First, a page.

His name is wild and a lot of people might not know where his name comes from but was it the “Noid” from Domino's Pizza commercial?

[Laughs] Yes. He’ll laugh about it. 'Cause of his nose, they’ll be like, “Noyd!” The kids today probably think it comes from paranoid or, no, no. That’s the Noid, the character from Domino’s.

Another noticeable theme of the album was the R&B tints it had without it being full-on R&B, especially with the vocals of Crystal Johnson on some tracks.

 Absolutely. That was a total created idea brought to the table by [A Tribe Called Quest’s] Q-Tip. We were making the album and happened to be doing “Temperature's Rising.” The original sample I did, they were saying, “Temperature’s riiiiisiiing...and it’s not surprising.” I believe it was a Quincy Jones record or something like that. For whatever reason, Q-Tip brought in Crystal Johnson and she just sung over it and we just were like, yeah, that’s the element we kinda need even though it wasn’t an R&B sounding track. Q-Tip had that ear.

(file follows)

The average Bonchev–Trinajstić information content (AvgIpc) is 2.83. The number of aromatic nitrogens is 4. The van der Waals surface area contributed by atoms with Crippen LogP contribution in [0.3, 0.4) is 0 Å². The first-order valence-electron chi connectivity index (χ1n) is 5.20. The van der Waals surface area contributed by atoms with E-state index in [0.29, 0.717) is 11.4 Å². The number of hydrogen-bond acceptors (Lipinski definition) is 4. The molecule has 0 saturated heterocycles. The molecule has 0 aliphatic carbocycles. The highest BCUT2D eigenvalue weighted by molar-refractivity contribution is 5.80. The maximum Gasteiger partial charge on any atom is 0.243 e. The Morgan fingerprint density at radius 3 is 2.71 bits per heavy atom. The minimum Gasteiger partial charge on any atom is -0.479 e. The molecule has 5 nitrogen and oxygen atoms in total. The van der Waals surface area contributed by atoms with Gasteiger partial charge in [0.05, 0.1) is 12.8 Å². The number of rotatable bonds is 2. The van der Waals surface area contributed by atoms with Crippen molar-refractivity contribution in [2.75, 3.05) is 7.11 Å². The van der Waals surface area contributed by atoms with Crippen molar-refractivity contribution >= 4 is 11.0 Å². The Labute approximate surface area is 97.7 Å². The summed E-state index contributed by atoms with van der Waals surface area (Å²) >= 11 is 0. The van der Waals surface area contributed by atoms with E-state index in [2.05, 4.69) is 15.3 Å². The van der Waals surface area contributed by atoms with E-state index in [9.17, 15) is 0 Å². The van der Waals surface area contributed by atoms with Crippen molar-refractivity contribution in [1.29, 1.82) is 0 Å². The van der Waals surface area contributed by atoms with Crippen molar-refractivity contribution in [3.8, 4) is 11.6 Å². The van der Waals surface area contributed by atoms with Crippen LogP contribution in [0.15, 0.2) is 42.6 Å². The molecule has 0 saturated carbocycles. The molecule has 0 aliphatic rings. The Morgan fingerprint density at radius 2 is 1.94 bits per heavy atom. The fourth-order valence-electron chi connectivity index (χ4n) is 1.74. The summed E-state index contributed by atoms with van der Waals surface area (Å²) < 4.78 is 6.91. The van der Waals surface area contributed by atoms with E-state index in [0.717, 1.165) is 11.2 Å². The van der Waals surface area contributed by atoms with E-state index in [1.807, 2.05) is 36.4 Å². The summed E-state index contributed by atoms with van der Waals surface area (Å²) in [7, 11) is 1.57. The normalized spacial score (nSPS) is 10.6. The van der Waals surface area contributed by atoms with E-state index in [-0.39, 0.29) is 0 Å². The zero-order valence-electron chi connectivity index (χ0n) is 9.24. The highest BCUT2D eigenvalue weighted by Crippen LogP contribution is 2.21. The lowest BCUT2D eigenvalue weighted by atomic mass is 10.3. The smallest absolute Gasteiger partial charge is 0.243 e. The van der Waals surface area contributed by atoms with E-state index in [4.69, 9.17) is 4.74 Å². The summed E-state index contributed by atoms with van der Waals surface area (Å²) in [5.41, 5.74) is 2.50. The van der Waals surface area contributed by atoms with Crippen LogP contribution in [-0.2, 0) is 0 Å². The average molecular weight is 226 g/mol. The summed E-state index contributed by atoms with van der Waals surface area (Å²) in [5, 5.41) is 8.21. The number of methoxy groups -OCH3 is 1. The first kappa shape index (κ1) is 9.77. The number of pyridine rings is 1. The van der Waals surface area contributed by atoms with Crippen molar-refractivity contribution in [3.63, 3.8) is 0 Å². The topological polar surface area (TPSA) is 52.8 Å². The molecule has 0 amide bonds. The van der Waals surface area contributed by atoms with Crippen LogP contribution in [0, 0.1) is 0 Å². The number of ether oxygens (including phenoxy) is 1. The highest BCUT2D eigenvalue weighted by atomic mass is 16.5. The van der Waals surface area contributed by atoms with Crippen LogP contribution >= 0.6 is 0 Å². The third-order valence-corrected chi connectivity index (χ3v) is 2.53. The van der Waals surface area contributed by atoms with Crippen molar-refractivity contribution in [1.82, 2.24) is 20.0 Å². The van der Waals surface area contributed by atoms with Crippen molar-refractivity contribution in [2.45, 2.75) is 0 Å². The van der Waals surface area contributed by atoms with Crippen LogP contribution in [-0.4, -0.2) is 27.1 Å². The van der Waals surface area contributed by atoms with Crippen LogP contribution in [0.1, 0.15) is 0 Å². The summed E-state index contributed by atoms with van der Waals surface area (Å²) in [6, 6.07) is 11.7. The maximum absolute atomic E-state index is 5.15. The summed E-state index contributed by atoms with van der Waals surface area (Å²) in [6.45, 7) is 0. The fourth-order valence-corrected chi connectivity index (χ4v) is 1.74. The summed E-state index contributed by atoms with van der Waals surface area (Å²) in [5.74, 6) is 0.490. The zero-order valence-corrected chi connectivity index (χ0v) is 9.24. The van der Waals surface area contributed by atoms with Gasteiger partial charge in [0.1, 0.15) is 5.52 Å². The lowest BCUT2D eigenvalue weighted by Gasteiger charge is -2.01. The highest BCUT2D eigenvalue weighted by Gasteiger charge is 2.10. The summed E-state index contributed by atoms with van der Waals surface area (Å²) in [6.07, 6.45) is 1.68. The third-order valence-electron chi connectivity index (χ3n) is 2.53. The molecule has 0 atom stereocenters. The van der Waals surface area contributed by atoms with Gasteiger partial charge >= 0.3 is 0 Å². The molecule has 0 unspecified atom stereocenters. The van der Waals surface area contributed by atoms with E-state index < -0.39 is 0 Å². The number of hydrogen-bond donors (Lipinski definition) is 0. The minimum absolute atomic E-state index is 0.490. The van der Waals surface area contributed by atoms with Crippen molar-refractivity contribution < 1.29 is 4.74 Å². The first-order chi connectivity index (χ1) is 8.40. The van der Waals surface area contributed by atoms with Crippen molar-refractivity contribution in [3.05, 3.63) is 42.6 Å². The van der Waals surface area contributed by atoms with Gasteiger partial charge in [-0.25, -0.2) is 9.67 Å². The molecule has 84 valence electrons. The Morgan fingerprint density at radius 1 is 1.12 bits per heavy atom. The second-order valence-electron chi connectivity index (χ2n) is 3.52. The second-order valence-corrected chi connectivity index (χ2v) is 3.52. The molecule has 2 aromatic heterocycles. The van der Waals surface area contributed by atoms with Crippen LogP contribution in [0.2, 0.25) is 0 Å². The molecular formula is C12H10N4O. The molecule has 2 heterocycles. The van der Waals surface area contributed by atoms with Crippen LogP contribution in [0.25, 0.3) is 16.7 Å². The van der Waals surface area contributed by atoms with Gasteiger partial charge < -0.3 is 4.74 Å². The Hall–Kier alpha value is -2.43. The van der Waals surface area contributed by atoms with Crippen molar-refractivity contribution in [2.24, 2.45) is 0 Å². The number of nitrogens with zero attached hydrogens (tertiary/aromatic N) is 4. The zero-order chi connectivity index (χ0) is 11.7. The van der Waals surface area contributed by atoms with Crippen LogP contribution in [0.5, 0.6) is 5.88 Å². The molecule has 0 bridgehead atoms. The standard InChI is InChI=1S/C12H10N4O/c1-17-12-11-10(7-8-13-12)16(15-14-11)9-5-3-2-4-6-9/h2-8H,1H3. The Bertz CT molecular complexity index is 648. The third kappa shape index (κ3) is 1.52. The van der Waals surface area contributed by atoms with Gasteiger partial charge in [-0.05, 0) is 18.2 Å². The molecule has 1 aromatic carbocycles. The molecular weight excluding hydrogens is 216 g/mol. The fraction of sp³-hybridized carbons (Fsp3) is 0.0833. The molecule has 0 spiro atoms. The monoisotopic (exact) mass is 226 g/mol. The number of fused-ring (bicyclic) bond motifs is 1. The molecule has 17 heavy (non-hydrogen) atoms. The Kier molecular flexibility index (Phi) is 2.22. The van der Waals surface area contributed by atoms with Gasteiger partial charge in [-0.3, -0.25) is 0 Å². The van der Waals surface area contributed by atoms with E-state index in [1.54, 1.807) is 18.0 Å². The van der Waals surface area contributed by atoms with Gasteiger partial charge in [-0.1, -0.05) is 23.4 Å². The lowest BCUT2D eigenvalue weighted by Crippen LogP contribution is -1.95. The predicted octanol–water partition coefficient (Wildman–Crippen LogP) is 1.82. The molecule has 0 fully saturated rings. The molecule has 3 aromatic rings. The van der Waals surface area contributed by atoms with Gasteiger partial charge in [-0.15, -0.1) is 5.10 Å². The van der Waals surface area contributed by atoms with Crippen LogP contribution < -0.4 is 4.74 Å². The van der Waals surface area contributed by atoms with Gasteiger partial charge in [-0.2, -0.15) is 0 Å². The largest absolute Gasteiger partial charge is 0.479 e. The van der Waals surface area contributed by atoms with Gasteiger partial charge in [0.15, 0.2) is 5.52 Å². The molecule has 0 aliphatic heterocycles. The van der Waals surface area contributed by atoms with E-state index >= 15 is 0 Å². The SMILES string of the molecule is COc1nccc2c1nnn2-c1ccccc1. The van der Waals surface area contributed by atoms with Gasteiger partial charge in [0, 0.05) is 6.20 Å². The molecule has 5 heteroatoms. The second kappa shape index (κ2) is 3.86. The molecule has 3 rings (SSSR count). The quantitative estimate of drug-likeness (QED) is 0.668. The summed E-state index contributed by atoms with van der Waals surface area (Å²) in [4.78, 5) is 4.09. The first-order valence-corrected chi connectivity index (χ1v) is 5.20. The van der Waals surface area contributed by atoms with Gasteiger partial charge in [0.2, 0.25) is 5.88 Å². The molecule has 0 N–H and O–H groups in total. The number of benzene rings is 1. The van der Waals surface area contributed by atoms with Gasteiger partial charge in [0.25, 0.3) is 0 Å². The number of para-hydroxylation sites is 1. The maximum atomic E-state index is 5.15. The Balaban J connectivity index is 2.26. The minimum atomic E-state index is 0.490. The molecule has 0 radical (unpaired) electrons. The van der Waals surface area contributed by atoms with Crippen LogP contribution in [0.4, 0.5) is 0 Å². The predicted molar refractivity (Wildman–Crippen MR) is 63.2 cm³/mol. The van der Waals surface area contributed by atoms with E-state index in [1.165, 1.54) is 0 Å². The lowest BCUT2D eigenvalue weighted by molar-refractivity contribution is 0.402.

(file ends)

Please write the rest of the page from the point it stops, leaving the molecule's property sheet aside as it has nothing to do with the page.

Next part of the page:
At what point do you feel like Q-Tip came into the album process?

He came in from the start, from the inception. Ok, we get the record deal. We got the budget. I made like one or two songs. We were like, “this is cool, but maybe we should hit up Tip and have him come and assist you and like help you out.” And I was like, “Heeellll yeah. I can do that.” It wasn’t one of those things where I was like, “No, no, I’m doing it all by myself.” Nah, I was looking for somebody that could come in and kinda guide me and show me. 'Cause he was a vet, not too much of a vet, but he was seasoned already. And [in 1994] Tribe Called Quest was still poppin’. To get Q-Tip was just an honor man and a blessing. He was just so humble with it, I couldn’t even ask for more.

He gets shouted out 'cause he helped on the music side, was there a point where he helped on some of the rhymes as well, as far as suggesting things? Like with “Drink Away The Pain” he was converting to Muslim and people were wondering why he was rhyming about clothing brands while y'all rhyming about drinks…